Installing the Ubiquiti UniFi Controller Software on pfSense 2.2

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Note: I am leaving this here for the reference and posterity, but for a variety of reasons, I no longer recommend doing this. It is a neat hack, but tends to be a bit of a pain to live with as you end up having to troubleshoot or reinstall it every time you update pfSense or Unifi. When you can install it on a Raspberry Pi for less than $50, there’s really no need to do this.

I personally have switched to running this on a stock Ubuntu system that runs a few other network services in my house.

This is a short tutorial on how to install the Ubiquiti Networks’ UniFi Enterprise Wifi controller software on pfSense 2.2. These directions are derived from these directions for 2.1-RC, but have been updated to work on 2.2.

Note that this is a somewhat advanced tutorial. If you are not comfortable working in a Unix command line or editing system files, this is probably not the best thing you could do. But I’m putting it out here in case it will help others.

Initial Setup

  1. Optional: If you already have the UniFi software installed on another computer, you will need to dump a backup. Log in and go to Admin (at the bottom) and click “Download Backup Settings.” Then shut down that instance of the software.
  2. Enable Shell Access. Go to System -> Advanced, under “Secure Shell,” select “Enable Secure Shell.”
  3. SSH to your pfSense machine and enter shell. As of this writing, that’s option 8 once you’ve connected and logged in.
  4. Optional: Make a complete backup. Type /etc/rc.create_full_backup and let it run.
  5. cp /etc/skel/dot.tcshrc /root/.tcshrc
  6. source ~/.tcshrc

Install Prerequisites

  1. Type pkg. This will ask you if you want to install pkg. Type “Y” and wait.
  2. pkg install unzip
  3. pkg install wget
  4. pkg install mongodb
  5. pkg install openjdk
  6. rehash

Setup Prerequisites

  1. mount -t fdescfs fdesc /dev/fd
  2. Edit your /etc/fstab as instructed by the message generated by the OpenJDK installation.

Here, I rebooted pfSense. Not strictly necessary, but I wanted to be sure that everything I had done up to this point (such as editing the fstab file) had not made the system unbootable.

Install the UniFi Software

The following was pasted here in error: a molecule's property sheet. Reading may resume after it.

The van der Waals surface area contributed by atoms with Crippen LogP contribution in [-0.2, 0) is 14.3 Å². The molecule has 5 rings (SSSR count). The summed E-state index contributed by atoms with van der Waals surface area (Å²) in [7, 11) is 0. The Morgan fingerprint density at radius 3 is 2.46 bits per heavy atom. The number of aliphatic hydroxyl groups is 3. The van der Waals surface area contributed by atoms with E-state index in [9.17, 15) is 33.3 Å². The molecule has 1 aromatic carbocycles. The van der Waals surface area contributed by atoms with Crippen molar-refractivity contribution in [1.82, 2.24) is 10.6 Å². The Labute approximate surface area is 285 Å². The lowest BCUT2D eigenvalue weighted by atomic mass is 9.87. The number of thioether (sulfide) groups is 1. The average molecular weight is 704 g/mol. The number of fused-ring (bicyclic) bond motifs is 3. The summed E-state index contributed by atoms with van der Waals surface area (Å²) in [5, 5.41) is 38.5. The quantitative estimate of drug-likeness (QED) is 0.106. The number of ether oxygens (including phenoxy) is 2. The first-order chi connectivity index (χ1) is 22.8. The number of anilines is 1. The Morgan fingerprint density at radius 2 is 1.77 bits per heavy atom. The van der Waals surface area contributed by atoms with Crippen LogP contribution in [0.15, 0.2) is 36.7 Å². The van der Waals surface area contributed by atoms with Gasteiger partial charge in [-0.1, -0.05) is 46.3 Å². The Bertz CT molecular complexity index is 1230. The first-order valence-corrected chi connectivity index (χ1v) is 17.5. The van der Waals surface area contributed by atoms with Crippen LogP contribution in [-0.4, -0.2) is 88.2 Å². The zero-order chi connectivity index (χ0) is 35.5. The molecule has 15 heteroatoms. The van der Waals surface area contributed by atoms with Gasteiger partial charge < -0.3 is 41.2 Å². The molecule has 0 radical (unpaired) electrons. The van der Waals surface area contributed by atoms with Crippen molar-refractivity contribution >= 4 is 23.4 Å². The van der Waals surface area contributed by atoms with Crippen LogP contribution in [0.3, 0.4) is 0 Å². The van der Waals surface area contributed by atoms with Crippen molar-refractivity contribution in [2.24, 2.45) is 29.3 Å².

1. From the UniFi update blog, find the most recent update (as of this time, it’s 3.2.10). Scroll down until you find “” Copy the link.
  2. On your pfSense box: cd ~
  3. wget (or whatever the URL you have is).
  4. unzip
  5. mv UniFi /usr/local/
  6. cd /usr/local/UniFi/bin
  7. ln -s /usr/local/bin/mongod mongod
  8. /usr/local/etc/rc.d/mongod onestart
  9. cd /usr/local/UniFi/lib
  10. java -jar ace.jar start &

Now wait 3-5 minutes. When it comes up, it will come up on port 8443. You can check to see if it’s up or not by running netstat -an | grep 8443. For some unknown reason, their controller software is just very slow to come up on Unix.

Eventually, when it does, you can use “https://<your ip here>:8443” to reach it. Note the HTTPS. It won’t redirect you to secure and will just send garbage. You have to directly use https.

Optional: If you downloaded a backup as above, you can restore it now. Instead of setting up a new controller, use the link at the bottom of the window that says “Restore a backup” or something similar. If you do this, after it finishes restoring, you will need to manually relaunch the controller.

  1. java -jar ace.jar start &

Final Setup

This final step insures the UniFi controller software restarts if you reboot pfSense.

  1. Install the “shellcmd” package. Go to System -> Packages, Available Packages. Find “Shellcmd” and install it.
  2. Go to Services -> Shellcmd.
  3. Add a new shell command. The command is /usr/local/openjdk7/bin/java -jar /usr/local/UniFi/lib/ace.jar start & and the type is shellcmd.
  4. Press save.

That’s it! You now have a working UniFi controller installation on your pfSense machine!

A Note About pfSense Ugrades

Incremental upgrades to pfSense haven’t seemed to affect this at all. However, major point upgrades (2.1 to 2.2 for instance) will often remove some of all of this. When I upgraded to 2.2, it didn’t work at first, but it turned out that I just needed to reinstall OpenJDK. So it is probably best, before doing an upgrade, to dump a backup of your UniFi settings in case you need to reinstall.

Upgrading UniFi

To upgrade UniFi, make a backup from the existing UniFi installation (step 1 at the top) and start over under “Install the UniFi Software” above. Then restore your settings, restart the controller software, and apply the updates to your access points.

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